Interviews are a great way to mix things up, to break out of your usual format and to talk to new and interesting people. Interviews are powerful, people love stories! Learn some tried and true techniques learned that I learned the hard way to get the most out of your interviews, including getting guests, preparing questions, interview flow, and more.
Returning listeners may remember that I teased the art of the interview and audio processing last time, but during production, I realized that to go in-depth and due both topics justice, they were just too much for one episode!
The Art of the Interview
I titled this segment “The Art of the Interview” because it really is an art–not a science. There is not necessarily a “right” or “wrong” way. It depends on your personality, your show’s format and topic, and what your goals are. Your mileage may vary.
For over for years I’ve been podcasting Geek Cred, which is all about conversational and informal long-form behind the scenes interviews to give people the inside scoop on everything geek, and interviews are almost always done remotely via Skype. This is the perspective that I’m coming from, so keep that in mind and adjust as necessary to find what works best for you.
People often ask me: “How did you interview X on your show?” There really isn’t a special secret for how to book high-profile guests–just ask! Be fearless. In the words of Nike: “Just do it!” You can’t have what you don’t ask for! At worst, your inquiry will fall on deaf ears, and you’ve wasted a few minutes writing an email or making a phone call, but if they say yes, you’re in business!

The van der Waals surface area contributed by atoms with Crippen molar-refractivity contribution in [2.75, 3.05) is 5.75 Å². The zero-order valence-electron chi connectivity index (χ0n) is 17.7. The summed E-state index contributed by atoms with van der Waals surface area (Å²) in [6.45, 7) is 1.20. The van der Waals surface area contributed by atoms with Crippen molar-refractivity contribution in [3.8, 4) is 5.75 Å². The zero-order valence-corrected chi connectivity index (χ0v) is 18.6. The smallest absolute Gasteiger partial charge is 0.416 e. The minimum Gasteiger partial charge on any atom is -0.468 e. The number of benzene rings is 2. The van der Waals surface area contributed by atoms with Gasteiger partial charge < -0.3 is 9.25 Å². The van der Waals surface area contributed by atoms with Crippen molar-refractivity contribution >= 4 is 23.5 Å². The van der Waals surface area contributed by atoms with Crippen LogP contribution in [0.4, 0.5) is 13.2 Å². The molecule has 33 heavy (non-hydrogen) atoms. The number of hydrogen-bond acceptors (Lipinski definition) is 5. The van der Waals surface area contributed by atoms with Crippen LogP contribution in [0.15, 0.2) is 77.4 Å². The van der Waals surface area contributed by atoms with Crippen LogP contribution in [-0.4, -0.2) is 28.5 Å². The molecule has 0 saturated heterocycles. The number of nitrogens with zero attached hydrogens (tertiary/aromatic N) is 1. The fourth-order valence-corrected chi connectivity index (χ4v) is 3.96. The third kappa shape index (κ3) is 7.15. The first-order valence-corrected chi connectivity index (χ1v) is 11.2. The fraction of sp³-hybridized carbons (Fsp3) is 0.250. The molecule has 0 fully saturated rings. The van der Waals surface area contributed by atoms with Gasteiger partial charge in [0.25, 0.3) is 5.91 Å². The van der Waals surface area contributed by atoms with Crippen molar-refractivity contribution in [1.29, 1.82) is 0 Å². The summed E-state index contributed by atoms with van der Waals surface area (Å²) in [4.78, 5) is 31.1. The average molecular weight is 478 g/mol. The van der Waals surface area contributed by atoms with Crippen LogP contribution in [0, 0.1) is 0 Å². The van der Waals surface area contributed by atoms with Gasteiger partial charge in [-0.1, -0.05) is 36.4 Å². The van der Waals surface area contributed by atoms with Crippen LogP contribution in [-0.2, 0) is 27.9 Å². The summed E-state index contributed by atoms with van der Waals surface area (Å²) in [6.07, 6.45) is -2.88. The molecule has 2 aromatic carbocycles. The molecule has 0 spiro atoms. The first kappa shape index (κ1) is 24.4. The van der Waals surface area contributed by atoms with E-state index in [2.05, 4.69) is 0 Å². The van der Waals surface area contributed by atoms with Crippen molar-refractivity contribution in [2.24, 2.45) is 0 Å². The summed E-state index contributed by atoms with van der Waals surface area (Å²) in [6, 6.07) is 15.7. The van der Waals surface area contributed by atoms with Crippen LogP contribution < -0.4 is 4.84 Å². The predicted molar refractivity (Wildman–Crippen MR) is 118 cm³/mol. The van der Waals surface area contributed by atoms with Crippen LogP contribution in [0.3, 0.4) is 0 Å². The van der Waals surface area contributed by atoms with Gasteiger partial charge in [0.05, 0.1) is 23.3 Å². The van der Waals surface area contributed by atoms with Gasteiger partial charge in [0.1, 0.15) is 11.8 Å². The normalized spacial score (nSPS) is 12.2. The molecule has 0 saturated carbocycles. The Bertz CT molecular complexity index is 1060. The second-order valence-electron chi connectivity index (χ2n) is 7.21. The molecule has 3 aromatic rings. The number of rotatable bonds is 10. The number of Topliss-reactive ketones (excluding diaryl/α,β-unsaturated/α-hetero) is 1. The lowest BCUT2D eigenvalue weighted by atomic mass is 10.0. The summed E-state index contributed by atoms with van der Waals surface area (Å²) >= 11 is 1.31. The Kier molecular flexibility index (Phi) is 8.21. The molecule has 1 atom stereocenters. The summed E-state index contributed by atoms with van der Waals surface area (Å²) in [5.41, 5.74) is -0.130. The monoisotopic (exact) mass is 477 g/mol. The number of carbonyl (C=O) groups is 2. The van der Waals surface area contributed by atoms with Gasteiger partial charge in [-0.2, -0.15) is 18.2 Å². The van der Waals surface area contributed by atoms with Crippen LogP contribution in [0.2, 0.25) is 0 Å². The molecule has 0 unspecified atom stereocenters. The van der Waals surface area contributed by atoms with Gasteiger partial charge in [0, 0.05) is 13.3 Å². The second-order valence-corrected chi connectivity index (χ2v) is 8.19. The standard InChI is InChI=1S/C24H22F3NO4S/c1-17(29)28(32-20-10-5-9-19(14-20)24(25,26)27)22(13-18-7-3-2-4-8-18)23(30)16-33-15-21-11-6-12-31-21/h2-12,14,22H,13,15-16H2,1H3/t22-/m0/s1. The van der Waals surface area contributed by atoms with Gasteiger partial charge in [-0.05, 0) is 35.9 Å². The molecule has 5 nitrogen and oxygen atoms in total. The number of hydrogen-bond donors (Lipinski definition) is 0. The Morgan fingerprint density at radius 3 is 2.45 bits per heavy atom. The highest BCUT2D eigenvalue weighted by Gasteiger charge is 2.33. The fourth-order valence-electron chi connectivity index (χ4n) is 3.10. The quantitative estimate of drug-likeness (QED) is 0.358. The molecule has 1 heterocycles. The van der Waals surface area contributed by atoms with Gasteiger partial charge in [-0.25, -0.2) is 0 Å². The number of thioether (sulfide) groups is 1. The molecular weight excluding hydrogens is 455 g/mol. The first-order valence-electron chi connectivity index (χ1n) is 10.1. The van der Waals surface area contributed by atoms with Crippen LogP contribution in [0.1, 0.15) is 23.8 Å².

Interview Request Inquiry:
- Show Name
- Show Topic/Description
- Method: Phone? Skype? In-Person? etc.
- Time Required: e.g., 30 Minutes
- Contact Information: Email, Phone
- Scheduling Availability, with Time Zone!
- Why are you interested in interviewing them?
- What would you like to talk about?
“I’m Steve Riekeberg, the host and producer of Geek Cred, the podcast that delivers in-depth, behind the scenes interviews on everything geek. If you have about 45 minutes in your schedule, I’d love to talk to you about your new project, the inspiration, production process, and what it means to you. If you’re interested, please contact me at your earliest convenience at…”
It’s okay to give some general topics, but unless they demand it, never include specific interview questions ahead of time! If guests can prepare questions ahead of time, it loses its authenticity.
Great interviewers are always great researchers–know your guest! If you’re interviewing someone to promote their latest project–such as a book, movie, or television show–and it hasn’t been released yet, ask for an advanced review copy or screener.
I like to always have at least 5-10 questions prepared for every interview–it’s better to be overprepared than underprepared!. Know what topics you want to cover; stay focused to a few specific areas. Don’t be afraid to ask; even if it seems stupid, if you’re wondering, your audience probably is too, and solicit them to submit their own questions!
Make sure that you have open-ended questions, not yes or no questions. Phrasing is important.
“Did you enjoy playing this character?”